3
Abrahamyan 2006 [5]
Armenia
1
391
Isolated CABG
Prolonged ≥ 3 days
General description of predictors
4
Augoustides 2006 [22]
USA
1
144
Thoracic Aortic surgery
Prolonged > 5 days
General description of predictors
5
Ghotkar 2006 [20]
UK
 
5186
Isolated CABG
Prolonged > 3 days
Prediction model
6
Hein 2006 [26]
Germany
1
2683
CABG, combined, and other
Prolonged > 3 days
General description of predictors
7
Rosenfeld 2006 [23]
USA
1
9869
Isolated CABG
Prolonged ≥ 7 days
General description of predictors
8
Horer 2008 [9]
Germany
1
281
Atrial septal defect closure
Prolonged > 2 days
General description of predictors
9
Lei 2009 [25]
China
1
298
Aortic arch surgery
Prolonged > 5 days
General description of predictors
10
Widyastuti 2012 [24]
Norway
1
4994
CABG, Valve, Combined, and other
Prolonged > 2, 5, 7 days
General description of predictors
11
Wagener 2011 [21]
USA
1
1201
CABG, valve, Combined, and other
ICU LOS < 2 days
ICU LOS > 7 days
Prediction model
12
Tribuddharat 2014 [28]
Thailand
1
168
CABG, Valve, and combined
ICU LOS < 42 h
Prediction model
13
Scott 2005 [11]
USA
1
1746
CABG
Continuous
General description of predictors
14
Scott 2008 [12]
USA
1
1746
CABG
Continuous
General description of predictors
15
Herman, 2009 [36]
Canada
1
3483
CABG
Prolonged > 3 days
Prediction model
16
Graf, 2010 [13]
Germany
1
 
CABG
Continuous
General description of predictors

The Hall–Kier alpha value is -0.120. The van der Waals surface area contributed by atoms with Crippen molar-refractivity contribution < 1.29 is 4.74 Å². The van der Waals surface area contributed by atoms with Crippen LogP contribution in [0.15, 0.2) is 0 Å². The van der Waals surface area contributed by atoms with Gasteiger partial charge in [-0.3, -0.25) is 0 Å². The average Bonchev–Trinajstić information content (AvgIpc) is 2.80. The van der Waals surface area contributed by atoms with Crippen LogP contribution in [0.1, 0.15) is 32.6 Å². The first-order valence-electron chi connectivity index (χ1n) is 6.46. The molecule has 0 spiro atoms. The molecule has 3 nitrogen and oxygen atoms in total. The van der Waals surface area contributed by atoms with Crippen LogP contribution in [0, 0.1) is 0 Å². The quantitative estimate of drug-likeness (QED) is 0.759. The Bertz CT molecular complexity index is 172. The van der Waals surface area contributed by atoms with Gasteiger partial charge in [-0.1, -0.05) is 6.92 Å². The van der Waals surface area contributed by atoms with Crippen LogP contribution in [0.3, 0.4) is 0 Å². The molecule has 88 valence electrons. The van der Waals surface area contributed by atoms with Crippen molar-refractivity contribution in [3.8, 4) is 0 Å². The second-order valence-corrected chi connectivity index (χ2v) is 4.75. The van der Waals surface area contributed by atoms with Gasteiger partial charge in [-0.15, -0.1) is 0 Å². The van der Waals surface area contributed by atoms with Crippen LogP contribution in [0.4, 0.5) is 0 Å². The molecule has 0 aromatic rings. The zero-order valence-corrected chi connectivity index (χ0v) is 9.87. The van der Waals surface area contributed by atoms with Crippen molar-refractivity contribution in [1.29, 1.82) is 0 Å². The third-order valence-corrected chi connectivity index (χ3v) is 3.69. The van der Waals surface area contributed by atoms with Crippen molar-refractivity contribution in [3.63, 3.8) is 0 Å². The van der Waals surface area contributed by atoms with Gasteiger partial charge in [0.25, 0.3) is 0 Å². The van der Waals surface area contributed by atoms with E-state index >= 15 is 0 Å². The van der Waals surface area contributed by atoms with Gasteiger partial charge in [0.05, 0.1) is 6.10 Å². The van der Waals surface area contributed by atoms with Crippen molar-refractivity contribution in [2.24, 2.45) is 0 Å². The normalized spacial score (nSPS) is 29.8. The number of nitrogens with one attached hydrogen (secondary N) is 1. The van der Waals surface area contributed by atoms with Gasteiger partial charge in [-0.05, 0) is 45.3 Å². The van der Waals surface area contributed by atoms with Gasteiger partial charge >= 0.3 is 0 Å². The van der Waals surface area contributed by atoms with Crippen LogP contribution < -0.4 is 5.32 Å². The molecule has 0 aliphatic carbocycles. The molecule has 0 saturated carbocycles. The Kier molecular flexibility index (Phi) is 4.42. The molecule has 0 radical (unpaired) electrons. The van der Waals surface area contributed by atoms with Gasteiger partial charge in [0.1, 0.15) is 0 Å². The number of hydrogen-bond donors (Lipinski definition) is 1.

17
Giakoumidakis, 2011 [41]
Greece
1
313
CABG, valve, and combined
Prolonged ≥ 2 days
General description of predictors
18
De Cocker, 2011 [16]
Belgium
1
1566
CABG, valve, combined, and other
Prolonged > 2, 5, 7 days & continuous
Prediction model
19
Cacciatore, 2012 [6]
Italy
1
250 (≥65 years)
CABG, valve, and combined
Prolonged ≥ 3 days
General description of predictors
20
Azarfarin, 2014 [7]
Iran
1
280
CABG, valve, and combined
Prolonged > 4 days
General description of predictors
21
Nakasuji, 2005 [8]
Japan
1
100
CABG
Prolonged > 3 days
General description of predictors
22
Eltheni, 2012 [35]
Greece
1
150
CABG, valve, combined, and other
Prolonged ≥ 2 days
General description of predictors
23
Bignami, 2012 [38]
Italy
1
27
CABG, valve, combined, other
Prolonged > 24 h
General description of predictors
24
Stransky, 2011 [14]
Germany
1
506
CABG, valve, combined, other
Continuous
General description of predictors
25
Weis, 2014 [18]
Germany
1
190
CABG, valve, combined
Prolonged > 3 days
General description of predictors
26
Ezeldin, 2013 [15]
Saudi Arabia
1
1033
CABG, valve
Prolonged > 3 days
General description of predictors
27
Oliveira, 2013 [39]
Brazil
1
104
CABG
Prolonged > 3 days
General description of predictors
28
Venrooij, 2011 [40]
Netherlands
1
325
CABG, valve, combined
Not specified
General description of predictors
29
Barili
Italy
1
3861
CABG, valve, combined, other
Continuous
Prediction model

Appendix B

Table 4
Newcastle-Ottawa modified for cross-sectional studies
Study
Selection
Comparability
Outcome
Total
Representativeness of the sample
Sample size
Confounding factors
Assessment
Statistical test
A*
B*
C
D
A*
B
A*
B*
A**
B**
C*
D
A*
B
1. Abrahamyan, L., et al., Determinants of Morbidity and Intensive Care Unit Stay after Coronary Surgery. Asian Cardiovascular and Thoracic Annals
 
+
  
+
    
+
  
+
 
5
2. Atoui, R., et al., Risk factors for prolonged stay in the intensive care unit and on the ward after cardiac surgery.
 
+
  
+
 
+
+
    
+
 
4
3. Augoustides, J.G., et al., Clinical predictors for prolonged intensive care unit stay in adults undergoing thoracic aortic surgery requiring deep hypothermic circulatory arrest.
 
+
  
+
 
+
  
+
  
+
 
5
4. Azarfarin, R., et al., Factors influencing prolonged ICU stay after open heart surgery.
    
+
 
+
  
+
  
+